These results aren't as significant as you might think. In fact, the small gain over ELO lies inside the margin of error for the small sample set of games being used. No matter what the sample size, there will be some algorithm, specifically tailored to that sample that will achieve better results than any other algorithm, especially if the other algorithm satisfies the criteria of being the most statistically valid across all possible sample sets on average.
ELO is a pure logistic norming of rating-difference vs. expected-result. Mathematically/statistically it's not possible to improve on ELO as a general predictor of success in general. Only in specific sub-samples. Given enough games in a large enough pool of players, ELO should be a perfect predictor. Just like the sum of an infinite amount of continuous uniformly distributed random variables would result in a normal distribution.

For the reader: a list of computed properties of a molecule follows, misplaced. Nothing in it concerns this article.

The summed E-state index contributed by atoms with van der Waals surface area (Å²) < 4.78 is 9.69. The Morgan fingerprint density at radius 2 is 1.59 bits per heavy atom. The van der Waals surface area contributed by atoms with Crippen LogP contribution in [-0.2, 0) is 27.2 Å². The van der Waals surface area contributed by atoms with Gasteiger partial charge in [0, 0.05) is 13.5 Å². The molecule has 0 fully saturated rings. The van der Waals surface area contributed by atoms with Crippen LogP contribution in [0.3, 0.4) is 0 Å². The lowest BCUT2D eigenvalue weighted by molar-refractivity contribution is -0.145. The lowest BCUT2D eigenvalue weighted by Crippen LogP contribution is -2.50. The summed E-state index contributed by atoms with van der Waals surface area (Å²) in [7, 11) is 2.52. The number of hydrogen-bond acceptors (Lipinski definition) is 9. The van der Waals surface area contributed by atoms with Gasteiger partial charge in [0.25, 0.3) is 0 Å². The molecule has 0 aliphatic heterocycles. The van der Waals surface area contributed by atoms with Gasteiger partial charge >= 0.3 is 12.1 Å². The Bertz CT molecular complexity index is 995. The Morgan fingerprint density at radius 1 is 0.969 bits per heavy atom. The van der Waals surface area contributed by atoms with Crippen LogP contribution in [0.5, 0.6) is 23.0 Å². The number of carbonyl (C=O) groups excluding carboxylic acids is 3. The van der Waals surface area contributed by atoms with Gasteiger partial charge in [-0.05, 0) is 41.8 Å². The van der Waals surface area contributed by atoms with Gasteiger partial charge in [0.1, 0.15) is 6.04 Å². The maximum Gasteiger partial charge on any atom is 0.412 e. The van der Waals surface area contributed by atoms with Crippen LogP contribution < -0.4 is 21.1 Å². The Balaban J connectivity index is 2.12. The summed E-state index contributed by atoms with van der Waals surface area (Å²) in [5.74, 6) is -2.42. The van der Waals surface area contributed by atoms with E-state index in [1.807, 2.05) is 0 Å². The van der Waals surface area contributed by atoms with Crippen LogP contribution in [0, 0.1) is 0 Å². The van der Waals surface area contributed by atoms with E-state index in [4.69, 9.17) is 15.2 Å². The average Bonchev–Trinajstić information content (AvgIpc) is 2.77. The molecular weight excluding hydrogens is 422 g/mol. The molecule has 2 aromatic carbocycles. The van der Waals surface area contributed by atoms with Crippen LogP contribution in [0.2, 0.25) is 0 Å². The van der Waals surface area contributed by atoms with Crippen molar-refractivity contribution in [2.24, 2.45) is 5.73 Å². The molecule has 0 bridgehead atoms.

It's like having the best overall car. There will be other cars that beat you in the short race, some that beat you in the long race, even some that beat you in the medium race, some that beat you for mph, mpg, etc.
Or picture a chaotic curve with lots of randomness that has an overall trend from 0,0 to x,y. y=x is the best model of the whole curve you can get. But if you zoom in on some subsection of the curve and make all the randomness disappear, you can tweak your straight line to fit the data slightly better. But if you extrapolated the tweaked line over the whole spectrum, you'd get a pretty poor predictor that wouldn't even stay in the domain or range.